Congress enacted the American Taxpayer Relief Act of 2012 on January 1, 2013. The bill's primary purpose was to stave off the so-called fiscal cliff by extending tax cuts and unemployment benefits. The bill also included a variety of energy-related provisions, including extensions of tax credits for producers of biofuels and renewable electricity. These policies will shape business activity in 2013.
The most prominent energy provisions in the act extend and modify incentives for producing renewable electricity. One extended the production tax credit for wind. The production tax credit is worth 2.2 cents per kilowatt hour of electricity produced for a 10-year period from a wind facility. While the production tax credit had previously been available only to wind facilities placed-in-service by the end of 2012, the new legislation extends the credit to any facility that begins construction before the end of 2013 to claim the 10-year credit. This provision is estimated to have a net of cost $12.109 billion over ten years but was seen by some as essential to continued investment in renewable energy facilities. A parallel provision extended the investment tax credit in lieu of production tax credit, which gives a tax credit equal to 30 percent of eligible investment in renewable facilities in the year that the facility is placed-in-service. Facilities must begin construction by the end of 2013. This provision is estimated to cost $135 million over ten years, suggesting Congress thinks the investment tax credit will be applied to about $450,000,000 in qualified investments.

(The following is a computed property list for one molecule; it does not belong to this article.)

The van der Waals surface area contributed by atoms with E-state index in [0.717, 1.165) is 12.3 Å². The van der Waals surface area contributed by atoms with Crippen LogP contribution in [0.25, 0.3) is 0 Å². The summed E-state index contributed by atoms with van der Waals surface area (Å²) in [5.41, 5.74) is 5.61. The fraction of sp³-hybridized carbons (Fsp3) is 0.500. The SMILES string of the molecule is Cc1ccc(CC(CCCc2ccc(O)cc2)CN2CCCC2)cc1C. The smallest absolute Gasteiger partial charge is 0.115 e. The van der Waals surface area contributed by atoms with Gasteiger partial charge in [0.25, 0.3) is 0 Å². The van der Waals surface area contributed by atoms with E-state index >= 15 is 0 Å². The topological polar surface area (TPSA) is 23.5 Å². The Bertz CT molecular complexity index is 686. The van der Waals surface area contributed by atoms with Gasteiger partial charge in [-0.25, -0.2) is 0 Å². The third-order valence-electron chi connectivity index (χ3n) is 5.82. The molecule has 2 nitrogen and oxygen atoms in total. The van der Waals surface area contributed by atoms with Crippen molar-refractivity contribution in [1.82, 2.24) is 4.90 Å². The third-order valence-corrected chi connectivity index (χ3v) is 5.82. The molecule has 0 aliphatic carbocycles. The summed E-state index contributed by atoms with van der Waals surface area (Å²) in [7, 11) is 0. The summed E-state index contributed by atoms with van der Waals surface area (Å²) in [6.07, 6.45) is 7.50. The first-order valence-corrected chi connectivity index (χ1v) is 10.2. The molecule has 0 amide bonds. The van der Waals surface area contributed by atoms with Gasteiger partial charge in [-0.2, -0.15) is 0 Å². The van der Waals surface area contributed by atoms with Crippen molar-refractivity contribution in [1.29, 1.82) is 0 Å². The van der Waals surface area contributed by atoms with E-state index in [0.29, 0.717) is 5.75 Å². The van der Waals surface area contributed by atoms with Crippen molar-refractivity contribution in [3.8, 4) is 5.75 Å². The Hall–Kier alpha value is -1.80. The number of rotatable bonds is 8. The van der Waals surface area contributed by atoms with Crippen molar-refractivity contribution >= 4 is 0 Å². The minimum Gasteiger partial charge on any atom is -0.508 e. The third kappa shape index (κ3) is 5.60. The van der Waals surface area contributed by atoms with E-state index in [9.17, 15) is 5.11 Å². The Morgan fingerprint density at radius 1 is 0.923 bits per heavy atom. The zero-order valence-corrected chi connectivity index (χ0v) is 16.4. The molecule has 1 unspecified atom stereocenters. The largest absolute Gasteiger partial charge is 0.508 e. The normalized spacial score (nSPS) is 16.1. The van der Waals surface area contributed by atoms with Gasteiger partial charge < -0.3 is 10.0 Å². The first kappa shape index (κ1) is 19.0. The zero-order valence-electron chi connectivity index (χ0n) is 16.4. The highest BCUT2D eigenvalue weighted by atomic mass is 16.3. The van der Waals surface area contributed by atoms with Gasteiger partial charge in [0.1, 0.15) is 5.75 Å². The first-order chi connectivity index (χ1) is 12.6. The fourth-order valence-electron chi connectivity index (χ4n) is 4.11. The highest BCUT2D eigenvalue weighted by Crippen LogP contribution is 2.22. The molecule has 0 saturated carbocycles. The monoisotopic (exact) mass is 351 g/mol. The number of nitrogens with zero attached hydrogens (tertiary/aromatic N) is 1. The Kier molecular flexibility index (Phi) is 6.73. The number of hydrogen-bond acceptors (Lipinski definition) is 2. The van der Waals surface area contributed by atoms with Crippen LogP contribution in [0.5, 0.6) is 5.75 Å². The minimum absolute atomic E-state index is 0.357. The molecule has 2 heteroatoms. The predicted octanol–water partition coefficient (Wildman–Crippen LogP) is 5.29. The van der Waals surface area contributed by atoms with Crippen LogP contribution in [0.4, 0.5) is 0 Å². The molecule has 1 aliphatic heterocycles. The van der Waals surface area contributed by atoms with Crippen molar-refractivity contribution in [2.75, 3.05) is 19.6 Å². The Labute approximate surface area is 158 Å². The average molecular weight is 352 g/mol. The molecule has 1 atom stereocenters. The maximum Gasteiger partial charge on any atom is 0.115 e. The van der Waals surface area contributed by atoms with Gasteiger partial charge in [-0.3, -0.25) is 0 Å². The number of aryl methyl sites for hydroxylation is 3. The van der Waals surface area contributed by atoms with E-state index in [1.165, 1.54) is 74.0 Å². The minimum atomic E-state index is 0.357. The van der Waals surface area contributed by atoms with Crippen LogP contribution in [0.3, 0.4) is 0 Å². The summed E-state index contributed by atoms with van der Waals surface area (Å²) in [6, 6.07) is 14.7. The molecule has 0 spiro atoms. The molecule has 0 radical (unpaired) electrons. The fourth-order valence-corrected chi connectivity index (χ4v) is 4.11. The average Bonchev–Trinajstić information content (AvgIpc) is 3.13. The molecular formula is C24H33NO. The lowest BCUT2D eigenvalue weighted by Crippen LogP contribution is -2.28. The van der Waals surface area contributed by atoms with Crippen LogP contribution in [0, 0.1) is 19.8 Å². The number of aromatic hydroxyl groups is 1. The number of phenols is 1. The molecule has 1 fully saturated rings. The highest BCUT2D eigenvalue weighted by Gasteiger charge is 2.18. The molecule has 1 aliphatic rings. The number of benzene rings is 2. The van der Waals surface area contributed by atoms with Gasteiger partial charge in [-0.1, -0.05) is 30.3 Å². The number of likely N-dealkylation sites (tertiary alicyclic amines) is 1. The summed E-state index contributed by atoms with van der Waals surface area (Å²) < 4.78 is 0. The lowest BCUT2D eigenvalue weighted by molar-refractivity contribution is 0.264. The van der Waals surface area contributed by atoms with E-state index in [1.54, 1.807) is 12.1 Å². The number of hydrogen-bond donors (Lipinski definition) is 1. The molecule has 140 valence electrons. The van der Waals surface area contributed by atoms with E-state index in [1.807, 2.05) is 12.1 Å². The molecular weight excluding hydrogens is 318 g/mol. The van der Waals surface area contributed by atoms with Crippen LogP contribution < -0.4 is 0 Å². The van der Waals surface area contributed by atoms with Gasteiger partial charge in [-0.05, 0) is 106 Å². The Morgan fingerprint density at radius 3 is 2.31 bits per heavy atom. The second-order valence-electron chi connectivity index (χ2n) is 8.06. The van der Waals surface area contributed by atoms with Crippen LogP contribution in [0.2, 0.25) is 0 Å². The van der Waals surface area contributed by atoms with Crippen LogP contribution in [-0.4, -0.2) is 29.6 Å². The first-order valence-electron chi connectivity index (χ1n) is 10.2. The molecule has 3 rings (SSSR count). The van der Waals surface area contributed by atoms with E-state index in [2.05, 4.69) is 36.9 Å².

Other provisions extended credits for energy-efficient improvements to existing homes, plug-in electric vehicles and alternative vehicle refueling property, producing cellulosic bifuel, biodiesel and renewable diesel.
The extension of the renewable electricity credits will stimulate growth in an industry that has suffered from uncertainty over their renewal. Their previously-scheduled 2012 end led to a rush of construction to enable projects to qualify for the tax credits, but fewer new projects were announced in 2012 as they appeared unable to be placed in service before the deadline. The credits' renewal will likely lead to a similar scramble to complete at least some construction financing and begin construction in 2013. This in turn may mean busy caseloads for state environmental and energy permitting authorities, as developers pursue permits to enable construction to begin this year. Projects able to start construction in 2013 will be eligible for either the production tax credit or the investment tax credit, even if construction takes several years. This feature may help offshore wind and other projects with long construction times, if they can get the permits to start work this year.